The carrier alliances further complicate train loading by exponentially increasing the number of contracts and commercial priorities the railroads must deal with. Making matters worse, alliance members may operate in multiple terminals within a port, so containers and chassis coming off a single ship may have to be returned to different terminals, adding to congestion, delays, and dissatisfaction on the part of the local draymen. It's as if every airline landing in Los Angeles had its own airport.
The impact of drayage issues
Intermodal drayage—the trucking services that move containers between the rail yards or container terminals and the shipper's or consignee's door—plays a crucial role in intermodal service. To compete with door-to-door truckload service, intermodal must replicate that service. To do that, intermodal providers market door-to-door service built around rail intermodal movement. By bundling pickup and delivery, equipment, and rail movement, these providers offer a one-invoice service similar to that of a truckload carrier. The drayman provides pickup and delivery services between the customer locations and the linehaul terminal. (Drayage, by the way, is a tractor-only service. An equipment provider or the customer itself supplies the trailer or container.)
Intermodal success also requires seamless transitions between service providers. While all members of a relay team are important, the first and last runners are critical. The first runner establishes position. The last runner, or anchor, is tasked with securing the win. Similarly, the drayman, who fills the first and last positions—pickup and delivery, the only two stages visible to the customer—is essential to the intermodal customer's satisfaction.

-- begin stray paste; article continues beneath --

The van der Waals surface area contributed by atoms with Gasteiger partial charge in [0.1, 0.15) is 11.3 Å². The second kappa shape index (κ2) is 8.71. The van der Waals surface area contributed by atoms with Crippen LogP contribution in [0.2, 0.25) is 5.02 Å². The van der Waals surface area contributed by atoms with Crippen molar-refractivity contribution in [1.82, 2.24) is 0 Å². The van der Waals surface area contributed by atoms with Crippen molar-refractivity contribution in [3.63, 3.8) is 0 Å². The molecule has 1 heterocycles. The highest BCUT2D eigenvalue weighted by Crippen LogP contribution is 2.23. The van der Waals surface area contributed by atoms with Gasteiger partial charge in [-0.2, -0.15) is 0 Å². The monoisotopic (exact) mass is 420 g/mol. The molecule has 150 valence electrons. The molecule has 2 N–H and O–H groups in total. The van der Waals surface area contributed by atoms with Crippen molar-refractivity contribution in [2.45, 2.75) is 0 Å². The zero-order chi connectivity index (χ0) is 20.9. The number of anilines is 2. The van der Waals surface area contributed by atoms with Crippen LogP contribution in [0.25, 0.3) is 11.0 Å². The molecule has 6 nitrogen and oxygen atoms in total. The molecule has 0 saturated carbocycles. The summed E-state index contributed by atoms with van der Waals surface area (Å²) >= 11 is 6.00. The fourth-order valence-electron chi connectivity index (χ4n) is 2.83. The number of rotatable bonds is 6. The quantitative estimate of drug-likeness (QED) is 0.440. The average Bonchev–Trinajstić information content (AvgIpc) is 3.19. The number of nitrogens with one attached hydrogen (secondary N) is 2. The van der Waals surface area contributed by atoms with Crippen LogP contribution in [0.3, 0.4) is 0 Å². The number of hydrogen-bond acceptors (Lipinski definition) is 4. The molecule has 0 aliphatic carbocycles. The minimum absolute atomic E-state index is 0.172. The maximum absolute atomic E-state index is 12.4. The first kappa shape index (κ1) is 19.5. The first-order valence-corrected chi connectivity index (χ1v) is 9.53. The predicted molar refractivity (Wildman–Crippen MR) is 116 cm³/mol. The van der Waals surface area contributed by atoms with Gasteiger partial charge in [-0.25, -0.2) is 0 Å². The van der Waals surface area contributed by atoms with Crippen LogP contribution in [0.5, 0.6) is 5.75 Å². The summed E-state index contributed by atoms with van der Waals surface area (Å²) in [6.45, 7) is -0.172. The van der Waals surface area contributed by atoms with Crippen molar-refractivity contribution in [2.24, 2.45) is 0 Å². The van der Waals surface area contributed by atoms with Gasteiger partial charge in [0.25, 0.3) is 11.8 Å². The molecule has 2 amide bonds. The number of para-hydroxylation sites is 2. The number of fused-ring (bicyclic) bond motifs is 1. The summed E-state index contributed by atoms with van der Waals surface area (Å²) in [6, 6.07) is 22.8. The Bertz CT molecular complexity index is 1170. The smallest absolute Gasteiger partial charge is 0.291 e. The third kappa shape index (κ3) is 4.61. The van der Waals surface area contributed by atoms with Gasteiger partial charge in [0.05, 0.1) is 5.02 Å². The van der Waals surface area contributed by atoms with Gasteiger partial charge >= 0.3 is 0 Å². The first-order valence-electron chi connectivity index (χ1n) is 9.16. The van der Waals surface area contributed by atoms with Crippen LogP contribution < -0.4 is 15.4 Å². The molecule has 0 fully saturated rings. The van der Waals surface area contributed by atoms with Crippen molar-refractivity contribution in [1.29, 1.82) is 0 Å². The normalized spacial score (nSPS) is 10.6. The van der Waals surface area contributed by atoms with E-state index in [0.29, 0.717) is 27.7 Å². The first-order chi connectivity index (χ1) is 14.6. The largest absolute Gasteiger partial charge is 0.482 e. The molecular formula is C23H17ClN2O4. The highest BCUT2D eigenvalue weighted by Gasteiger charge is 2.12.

But intermodal drayage is in crisis and has imposed a ceiling on intermodal growth. The intermodal network of the future needs to reflect these new realities.
Everyone assumes that intermodal service is cheaper than truck, but that's not necessarily true. On a cost-per-mile basis, rail linehaul is a fraction of the cost of truck. But when drayage is included, the inland expense for international container shipments can be almost as great as the total ocean linehaul costs. In some cases, inland costs may even exceed the ocean transport revenue. For domestic shipments, combined rail and drayage expense can be higher than existing door-to-door truck rates.